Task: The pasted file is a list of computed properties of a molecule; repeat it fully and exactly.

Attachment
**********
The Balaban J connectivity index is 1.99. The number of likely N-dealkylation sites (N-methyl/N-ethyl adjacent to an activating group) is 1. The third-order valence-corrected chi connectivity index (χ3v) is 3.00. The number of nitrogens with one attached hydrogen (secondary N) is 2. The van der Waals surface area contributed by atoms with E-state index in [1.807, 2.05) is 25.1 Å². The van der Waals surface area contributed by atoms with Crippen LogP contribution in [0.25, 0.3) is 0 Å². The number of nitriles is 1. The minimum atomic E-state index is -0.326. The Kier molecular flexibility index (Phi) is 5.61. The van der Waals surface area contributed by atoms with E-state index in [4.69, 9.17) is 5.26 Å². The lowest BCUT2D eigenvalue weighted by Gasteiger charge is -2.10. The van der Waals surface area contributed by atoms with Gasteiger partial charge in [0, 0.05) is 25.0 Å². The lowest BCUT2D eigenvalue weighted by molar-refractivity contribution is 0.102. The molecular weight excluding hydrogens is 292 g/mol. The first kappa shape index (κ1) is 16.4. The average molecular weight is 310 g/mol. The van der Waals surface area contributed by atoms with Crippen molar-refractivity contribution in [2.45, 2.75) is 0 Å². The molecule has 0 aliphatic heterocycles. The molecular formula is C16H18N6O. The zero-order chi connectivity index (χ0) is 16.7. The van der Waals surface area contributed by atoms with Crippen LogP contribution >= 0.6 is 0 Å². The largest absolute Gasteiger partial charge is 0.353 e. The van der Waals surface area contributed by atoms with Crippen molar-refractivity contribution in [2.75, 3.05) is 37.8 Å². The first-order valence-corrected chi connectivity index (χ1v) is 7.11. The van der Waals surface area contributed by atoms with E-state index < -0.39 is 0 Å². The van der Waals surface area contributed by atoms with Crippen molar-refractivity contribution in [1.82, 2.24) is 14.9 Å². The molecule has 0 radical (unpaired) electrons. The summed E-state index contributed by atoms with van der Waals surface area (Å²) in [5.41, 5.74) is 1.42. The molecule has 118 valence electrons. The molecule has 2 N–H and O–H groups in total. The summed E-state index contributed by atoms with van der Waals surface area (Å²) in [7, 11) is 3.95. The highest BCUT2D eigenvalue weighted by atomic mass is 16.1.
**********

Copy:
The Balaban J connectivity index is 1.99. The number of likely N-dealkylation sites (N-methyl/N-ethyl adjacent to an activating group) is 1. The third-order valence-corrected chi connectivity index (χ3v) is 3.00. The number of nitrogens with one attached hydrogen (secondary N) is 2. The van der Waals surface area contributed by atoms with E-state index in [1.807, 2.05) is 25.1 Å². The van der Waals surface area contributed by atoms with Crippen LogP contribution in [0.25, 0.3) is 0 Å². The number of nitriles is 1. The minimum atomic E-state index is -0.326. The Kier molecular flexibility index (Phi) is 5.61. The van der Waals surface area contributed by atoms with E-state index in [4.69, 9.17) is 5.26 Å². The lowest BCUT2D eigenvalue weighted by Gasteiger charge is -2.10. The van der Waals surface area contributed by atoms with Gasteiger partial charge in [0, 0.05) is 25.0 Å². The lowest BCUT2D eigenvalue weighted by molar-refractivity contribution is 0.102. The molecular weight excluding hydrogens is 292 g/mol. The first kappa shape index (κ1) is 16.4. The average molecular weight is 310 g/mol. The van der Waals surface area contributed by atoms with Crippen molar-refractivity contribution in [2.45, 2.75) is 0 Å². The molecule has 0 aliphatic heterocycles. The molecular formula is C16H18N6O. The zero-order chi connectivity index (χ0) is 16.7. The van der Waals surface area contributed by atoms with Crippen LogP contribution >= 0.6 is 0 Å². The largest absolute Gasteiger partial charge is 0.353 e. The van der Waals surface area contributed by atoms with Crippen molar-refractivity contribution in [2.75, 3.05) is 37.8 Å². The first-order valence-corrected chi connectivity index (χ1v) is 7.11. The van der Waals surface area contributed by atoms with E-state index < -0.39 is 0 Å². The van der Waals surface area contributed by atoms with Crippen molar-refractivity contribution in [1.82, 2.24) is 14.9 Å². The molecule has 0 radical (unpaired) electrons. The summed E-state index contributed by atoms with van der Waals surface area (Å²) in [5.41, 5.74) is 1.42. The molecule has 118 valence electrons. The molecule has 2 N–H and O–H groups in total. The summed E-state index contributed by atoms with van der Waals surface area (Å²) in [7, 11) is 3.95. The highest BCUT2D eigenvalue weighted by atomic mass is 16.1.